House Rules
by Jodi Picoult
(Atria, $28.00, NV) ISBN 0-7432-9643-4
Asperger Syndrome is a “developmental disorder that affects the way information is processed in the brain…people are often very intelligent and very competent – in this, they differ from profoundly autistic children who can’t communicate at all – but they have crippling disabilities in the area of social interaction.”

This story focuses on 18 year old Jacob Hunt, with an IQ of 162, who is afflicted with Asperger Syndrome. His younger brother Theo is, in many aspects, his caretaker as well as their mother Emma.  Picoult has chosen to tell this story in short chapters form five different points of view. As the plot evolves through these voices, gradually Rich, the detective, and Oliver, an attorney, complete the five.

Almost at the moment of diagnosis, Emma’s husband Henry deserted the family and moved to California, about as far away as he could get from their small Vermont town. Emma makes her living as “Auntie Em” an advice giver in the local newspaper, being careful to arrange her life so she can provide the caregivers, and medical and emotional support for Jacob. His life is characterized by tantrums or meltdowns when events pushed him past his ability to cope. His schooling evolved around his own IEP (Individual Educational Program) and Emma hired Jess Oglivie a University student to work with him on his social skills. These embraced such things as learning to associate people’s facial expressions with their moods.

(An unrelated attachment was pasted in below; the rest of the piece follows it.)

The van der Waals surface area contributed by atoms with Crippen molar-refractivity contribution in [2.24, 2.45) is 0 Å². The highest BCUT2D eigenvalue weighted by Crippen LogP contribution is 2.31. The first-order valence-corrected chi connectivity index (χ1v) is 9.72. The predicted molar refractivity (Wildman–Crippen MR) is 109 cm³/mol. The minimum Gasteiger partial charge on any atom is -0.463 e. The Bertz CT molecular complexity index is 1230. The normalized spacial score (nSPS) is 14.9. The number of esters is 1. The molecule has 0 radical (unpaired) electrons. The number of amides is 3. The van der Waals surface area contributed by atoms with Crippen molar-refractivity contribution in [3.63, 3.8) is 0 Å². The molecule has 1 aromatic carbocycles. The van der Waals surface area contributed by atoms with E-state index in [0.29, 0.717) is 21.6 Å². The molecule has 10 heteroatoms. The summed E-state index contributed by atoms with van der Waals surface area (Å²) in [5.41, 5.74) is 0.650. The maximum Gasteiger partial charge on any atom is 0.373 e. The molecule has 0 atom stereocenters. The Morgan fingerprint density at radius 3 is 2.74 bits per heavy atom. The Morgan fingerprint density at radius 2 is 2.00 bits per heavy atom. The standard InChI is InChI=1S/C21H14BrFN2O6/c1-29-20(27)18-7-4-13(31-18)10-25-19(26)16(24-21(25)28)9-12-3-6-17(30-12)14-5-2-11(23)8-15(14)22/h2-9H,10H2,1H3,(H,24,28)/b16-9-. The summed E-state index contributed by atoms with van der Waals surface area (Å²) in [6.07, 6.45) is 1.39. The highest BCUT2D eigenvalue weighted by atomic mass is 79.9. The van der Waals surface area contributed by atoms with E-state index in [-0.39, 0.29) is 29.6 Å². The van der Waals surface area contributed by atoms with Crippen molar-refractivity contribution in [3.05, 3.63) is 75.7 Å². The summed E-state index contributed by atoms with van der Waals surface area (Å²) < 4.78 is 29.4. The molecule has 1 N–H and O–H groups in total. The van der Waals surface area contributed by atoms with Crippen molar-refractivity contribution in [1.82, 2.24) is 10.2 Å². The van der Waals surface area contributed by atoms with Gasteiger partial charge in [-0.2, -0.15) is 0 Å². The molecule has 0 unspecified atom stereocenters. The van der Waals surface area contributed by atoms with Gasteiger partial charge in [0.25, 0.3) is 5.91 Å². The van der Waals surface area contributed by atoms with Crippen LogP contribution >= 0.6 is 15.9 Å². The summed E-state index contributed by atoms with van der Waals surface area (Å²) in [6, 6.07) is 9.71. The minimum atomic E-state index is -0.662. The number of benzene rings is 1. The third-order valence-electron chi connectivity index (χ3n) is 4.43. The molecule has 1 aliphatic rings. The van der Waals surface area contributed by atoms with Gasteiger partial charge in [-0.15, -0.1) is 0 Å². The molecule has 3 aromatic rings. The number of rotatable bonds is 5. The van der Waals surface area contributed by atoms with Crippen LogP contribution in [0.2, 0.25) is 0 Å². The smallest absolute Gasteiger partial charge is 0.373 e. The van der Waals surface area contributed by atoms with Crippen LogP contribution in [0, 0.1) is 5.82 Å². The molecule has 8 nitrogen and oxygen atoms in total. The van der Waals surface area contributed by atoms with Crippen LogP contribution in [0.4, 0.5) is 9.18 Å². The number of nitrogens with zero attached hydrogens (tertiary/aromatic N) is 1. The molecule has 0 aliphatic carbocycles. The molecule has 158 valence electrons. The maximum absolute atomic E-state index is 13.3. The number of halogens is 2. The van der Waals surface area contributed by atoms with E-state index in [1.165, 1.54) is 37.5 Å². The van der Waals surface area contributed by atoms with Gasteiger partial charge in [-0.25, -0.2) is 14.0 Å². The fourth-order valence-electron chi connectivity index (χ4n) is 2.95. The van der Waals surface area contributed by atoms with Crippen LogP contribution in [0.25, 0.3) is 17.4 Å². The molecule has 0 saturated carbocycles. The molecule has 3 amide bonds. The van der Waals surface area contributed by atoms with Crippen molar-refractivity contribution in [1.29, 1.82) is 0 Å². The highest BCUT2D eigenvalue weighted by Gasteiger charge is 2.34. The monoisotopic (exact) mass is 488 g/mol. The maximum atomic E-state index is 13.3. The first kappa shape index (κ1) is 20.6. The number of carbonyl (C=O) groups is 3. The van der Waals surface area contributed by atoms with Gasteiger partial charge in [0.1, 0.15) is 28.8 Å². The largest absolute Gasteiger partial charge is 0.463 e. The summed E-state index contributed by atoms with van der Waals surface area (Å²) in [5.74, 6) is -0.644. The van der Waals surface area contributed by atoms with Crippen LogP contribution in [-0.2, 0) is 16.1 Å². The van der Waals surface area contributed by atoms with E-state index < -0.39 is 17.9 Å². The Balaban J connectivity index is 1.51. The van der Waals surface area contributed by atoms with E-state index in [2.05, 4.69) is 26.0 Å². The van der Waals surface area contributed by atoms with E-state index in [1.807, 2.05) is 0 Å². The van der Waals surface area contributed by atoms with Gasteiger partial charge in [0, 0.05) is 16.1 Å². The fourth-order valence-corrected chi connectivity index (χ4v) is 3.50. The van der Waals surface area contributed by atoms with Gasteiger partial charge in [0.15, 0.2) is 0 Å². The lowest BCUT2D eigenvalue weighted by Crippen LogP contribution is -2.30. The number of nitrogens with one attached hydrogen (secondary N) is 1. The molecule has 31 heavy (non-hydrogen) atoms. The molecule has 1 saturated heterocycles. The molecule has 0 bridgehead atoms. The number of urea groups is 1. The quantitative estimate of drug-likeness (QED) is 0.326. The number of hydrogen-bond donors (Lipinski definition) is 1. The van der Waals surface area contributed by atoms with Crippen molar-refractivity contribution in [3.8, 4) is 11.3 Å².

Jacob has passions; as a child it was dogs and dinosaurs, as a teenager he had become obsessed with forensic science as it pertained to the solving of crimes. With his police scanner he met Rich when he appeared on the scene of a dead jogger. It was Jacob who pointed out it was death by hypothermia rather than homicide or suicide. He thus became a young man who was “a little weird” in the eyes of the detective.

Jacob meets with Jess for his usual tutoring session one day and her boyfriend is with her. An argument erupts, the boyfriend storms out and Jess is heard telling Jacob to get lost as well. The next week her boyfriend reports her missing and she is later found dead with Jacob’s quilt wrapped around her. Jacob is charged with murder and Oliver hired as his attorney. The story matures as a murder mystery, explicit in the provisions of the American Disabilities Act, as it pertains to police and trial procedure.

The result is a book that is truly compelling, heartwarming, and exhaustively researched. The ability to create all of the characters with such depth, merely by moving a very complicated plot along by changing points of view is a marvel. Anyone who has parented a teenage boy will also recognize just how in tune the dialog is, as the scene changes progress effortlessly.

This may not be a novel one will ever read again for the simple reason that it will be almost impossible to forget the Hunt Family and their House Rules – the two principle ones are 1. “Clean up your own mess” and 2. “Take care of your brother, he is the only one you have” and how this changed so many lives.

--Thea Davis

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